A weekend in Vientiane
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A weekend in Vientiane

The Lao capital offers a charming blend of colonial history, cultural landmarks and modern amenities

TRAVEL
A weekend in Vientiane
Patuxai Victory Monument draws inspiration from the Arc de Triomphe in Paris.

Just a 45-minute drive across the First Thai-Lao Friendship Bridge and with a linguistic resemblance to the Isan dialect, Vientiane is one of the most welcoming destinations for Thais seeking a weekend experience. This humble town radiates the allure of a bygone colonial age and its laid-back lifestyle allows visitors to avoid any rushing.

 

From the northeastern town of Nong Khai, it's easy to take a bus to the capital of Laos or catch a train to Thanaleng Railway Station, which is 14km from Vientiane. The good news is that travellers may now have a new option to save time and money in the near future.

Two weeks ago, the Lao National Railway State Enterprise and the State Railway of Thailand started a trial run of a new cross-border service that connects Thanaleng Railway Station to Vientiane Khamsavath Station. The official launch of the service is expected to take place in the coming months.

For this trip, my travel companions and I opted to take an early morning flight from Bangkok to Vientiane. We were greeted with a regionally inspired breakfast that blends French and Vietnamese flavours, transporting us back to the time of European colonisation in Southeast Asia.

Pairing fresh herbal beverages and coffee, the best-selling dishes are special pork combo banh mi (Vietnamese-style sandwich filled with ham, marinated pork, vegetables and sweet and spicy sauce), pork spare ribs rice noodles, vegetarian bun (egg and tofu rice noodles served with fresh spring rolls), and bun cha (grilled pork rice noodle). Since all food is offered in big portions for sharing, customers are advised to order properly in order to minimise waste.

We began our sightseeing tour at That Luang (Great Stupa) where we were amazed by an intricate Lao-style structure. Looking around, visitors can travel back in time to the 3rd century when the pagoda was built to house Lord Buddha's breastbone from Sri Lanka in an attempt to expand Buddhism throughout Southeast Asia after a group of Indian monks arrived in Vientiane.

As time passed, it was replaced by a Khmer-style sanctuary until King Setthathirat moved the capital from Luang Prabang to Vientiane and rebuilt it in 1566. But when Burmese, Chinese and Siamese troops invaded Laos in the 18th and 19th centuries, this gold stupa was destroyed and abandoned.

Between 1900 and 1930, the French undertook extensive renovations to this sacred national monument. Reminiscent of miniature stupas, it is encircled by three-tiered walls rising from a square base. With the naga-like stairs acting as guards, visitors can pay homage to the Buddha statues in pavilions that stand in the centre of each side.

The cloisters have been turned into an exhibition gallery featuring a wide selection of Lao and Khmer-style artefacts excavated in the town, such as a Tailue-style wooden Buddha statue from the 18th century, a sizable Lan Xang-style Buddha head made from lime mortar in the 17th century and an ancient Khmer-Bayon-style boundary stone, which was crafted between the 11th and 13th centuries to resemble a Buddha statue in meditation posture.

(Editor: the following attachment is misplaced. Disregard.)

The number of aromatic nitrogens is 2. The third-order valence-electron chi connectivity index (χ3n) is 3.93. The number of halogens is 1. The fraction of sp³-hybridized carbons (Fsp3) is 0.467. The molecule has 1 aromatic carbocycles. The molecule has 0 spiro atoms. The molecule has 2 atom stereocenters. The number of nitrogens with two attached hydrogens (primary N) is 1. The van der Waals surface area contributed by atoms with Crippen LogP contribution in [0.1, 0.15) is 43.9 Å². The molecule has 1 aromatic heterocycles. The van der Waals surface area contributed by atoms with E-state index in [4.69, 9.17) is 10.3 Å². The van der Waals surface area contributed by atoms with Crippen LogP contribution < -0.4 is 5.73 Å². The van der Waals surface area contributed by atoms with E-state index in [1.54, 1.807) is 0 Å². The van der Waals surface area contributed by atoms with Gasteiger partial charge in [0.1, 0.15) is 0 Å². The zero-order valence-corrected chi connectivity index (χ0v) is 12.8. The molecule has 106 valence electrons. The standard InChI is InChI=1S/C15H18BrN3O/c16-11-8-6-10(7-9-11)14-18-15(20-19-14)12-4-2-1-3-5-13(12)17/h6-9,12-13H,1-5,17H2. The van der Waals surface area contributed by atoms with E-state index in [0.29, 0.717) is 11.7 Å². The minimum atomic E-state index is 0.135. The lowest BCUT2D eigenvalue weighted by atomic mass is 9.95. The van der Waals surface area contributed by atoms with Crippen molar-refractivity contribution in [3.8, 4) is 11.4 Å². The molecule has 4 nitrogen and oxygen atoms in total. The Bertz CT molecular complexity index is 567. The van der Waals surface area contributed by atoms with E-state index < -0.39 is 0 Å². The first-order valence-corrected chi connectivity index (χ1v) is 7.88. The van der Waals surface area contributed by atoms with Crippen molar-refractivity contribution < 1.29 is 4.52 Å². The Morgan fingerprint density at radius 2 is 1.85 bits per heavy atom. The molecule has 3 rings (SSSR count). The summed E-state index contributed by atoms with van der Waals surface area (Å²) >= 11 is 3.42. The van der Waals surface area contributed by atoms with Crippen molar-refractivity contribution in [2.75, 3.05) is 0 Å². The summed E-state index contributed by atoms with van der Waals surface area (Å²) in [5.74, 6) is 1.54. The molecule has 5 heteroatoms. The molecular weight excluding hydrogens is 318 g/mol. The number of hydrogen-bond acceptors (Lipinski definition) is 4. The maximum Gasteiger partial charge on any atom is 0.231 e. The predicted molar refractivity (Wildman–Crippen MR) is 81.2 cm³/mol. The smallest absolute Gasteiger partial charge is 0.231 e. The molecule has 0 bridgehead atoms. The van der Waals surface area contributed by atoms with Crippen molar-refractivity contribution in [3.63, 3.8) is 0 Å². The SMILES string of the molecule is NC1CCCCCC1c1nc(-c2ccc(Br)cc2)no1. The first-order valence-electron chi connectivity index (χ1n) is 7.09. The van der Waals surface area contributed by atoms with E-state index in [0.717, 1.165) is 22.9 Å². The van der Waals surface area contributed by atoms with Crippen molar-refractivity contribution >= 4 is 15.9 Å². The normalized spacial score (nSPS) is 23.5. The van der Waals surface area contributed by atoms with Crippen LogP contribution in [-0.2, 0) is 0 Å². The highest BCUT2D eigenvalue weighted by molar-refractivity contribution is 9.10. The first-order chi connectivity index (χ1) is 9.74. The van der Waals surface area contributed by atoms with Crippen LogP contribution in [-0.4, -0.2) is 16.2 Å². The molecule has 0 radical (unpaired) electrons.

A five-minute drive from the temple, we reached Patuxai Victory Monument, which is reminiscent of the Arc de Triomphe in Paris. Situated in the heart of the town, this monument was erected between 1957 and 1968 as a tribute to the Lao people who lost their lives fighting for independence from France, as well as against earlier occupiers Siam and Japan.

That Luang's cloister displays Lao and Khmer-style Buddha statues and paintings.

With a combination of European and Lao architectural arts, it boasts four towering arched doorways and a bright blue ceiling depicting several Hindu deities and mythical creatures like Vishnu, kinnaree and the elephant Erawan. During the day, visitors are allowed to ascend the roof and take in the views of the Mekong River and city. There's also a musical fountain show to watch at night.

After that, we headed to Cosi Vientiane Nam Phu to get some rest. Opened in March, this is the brand's first overseas property and the newest addition to Nam Phu Square, which is flanked with a string of historical sites and tastefully decorated cafes and eateries that make it easy for guests to get around.

With the Total Travel Freedom concept prioritising comfort, convenience and connectivity, this new lifestyle hotel offers 95 vibrant, eco-friendly rooms in three types -- Cosi, Plus and Family, with sizes ranging from 18m² to 39m².

On the ground floor, a café corner with compact snack shelves stands in the modern multipurpose lobby where visitors can enjoy delicious pastries and coffee or tea as they check in. Here, you will receive a free daily food and beverage credit of 66,000 kip (110 baht) which can be used at any time for breakfast or light snacks.